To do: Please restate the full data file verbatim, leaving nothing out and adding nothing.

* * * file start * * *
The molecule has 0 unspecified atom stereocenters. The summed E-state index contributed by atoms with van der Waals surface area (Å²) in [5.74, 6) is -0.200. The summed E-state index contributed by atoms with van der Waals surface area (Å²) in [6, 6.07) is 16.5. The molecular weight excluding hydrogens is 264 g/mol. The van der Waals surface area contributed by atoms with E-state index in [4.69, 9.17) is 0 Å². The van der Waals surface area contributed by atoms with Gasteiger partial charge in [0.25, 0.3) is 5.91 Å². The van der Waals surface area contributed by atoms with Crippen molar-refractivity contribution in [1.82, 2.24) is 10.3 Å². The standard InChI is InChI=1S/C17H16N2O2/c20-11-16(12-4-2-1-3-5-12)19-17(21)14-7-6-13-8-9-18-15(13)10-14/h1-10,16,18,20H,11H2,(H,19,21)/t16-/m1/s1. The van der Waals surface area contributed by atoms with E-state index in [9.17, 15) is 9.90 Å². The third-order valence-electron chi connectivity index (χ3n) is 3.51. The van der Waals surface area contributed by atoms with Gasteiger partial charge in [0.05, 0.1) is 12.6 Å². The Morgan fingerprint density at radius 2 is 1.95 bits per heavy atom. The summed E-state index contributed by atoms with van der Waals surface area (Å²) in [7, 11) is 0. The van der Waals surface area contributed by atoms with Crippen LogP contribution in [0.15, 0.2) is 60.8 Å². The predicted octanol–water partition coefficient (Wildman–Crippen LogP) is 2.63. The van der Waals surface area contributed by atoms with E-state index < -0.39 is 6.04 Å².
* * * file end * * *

The molecule has 0 unspecified atom stereocenters. The summed E-state index contributed by atoms with van der Waals surface area (Å²) in [5.74, 6) is -0.200. The summed E-state index contributed by atoms with van der Waals surface area (Å²) in [6, 6.07) is 16.5. The molecular weight excluding hydrogens is 264 g/mol. The van der Waals surface area contributed by atoms with E-state index in [4.69, 9.17) is 0 Å². The van der Waals surface area contributed by atoms with Gasteiger partial charge in [0.25, 0.3) is 5.91 Å². The van der Waals surface area contributed by atoms with Crippen molar-refractivity contribution in [1.82, 2.24) is 10.3 Å². The standard InChI is InChI=1S/C17H16N2O2/c20-11-16(12-4-2-1-3-5-12)19-17(21)14-7-6-13-8-9-18-15(13)10-14/h1-10,16,18,20H,11H2,(H,19,21)/t16-/m1/s1. The van der Waals surface area contributed by atoms with E-state index in [9.17, 15) is 9.90 Å². The third-order valence-electron chi connectivity index (χ3n) is 3.51. The van der Waals surface area contributed by atoms with Gasteiger partial charge in [0.05, 0.1) is 12.6 Å². The Morgan fingerprint density at radius 2 is 1.95 bits per heavy atom. The summed E-state index contributed by atoms with van der Waals surface area (Å²) in [7, 11) is 0. The van der Waals surface area contributed by atoms with Crippen LogP contribution in [0.15, 0.2) is 60.8 Å². The predicted octanol–water partition coefficient (Wildman–Crippen LogP) is 2.63. The van der Waals surface area contributed by atoms with E-state index < -0.39 is 6.04 Å².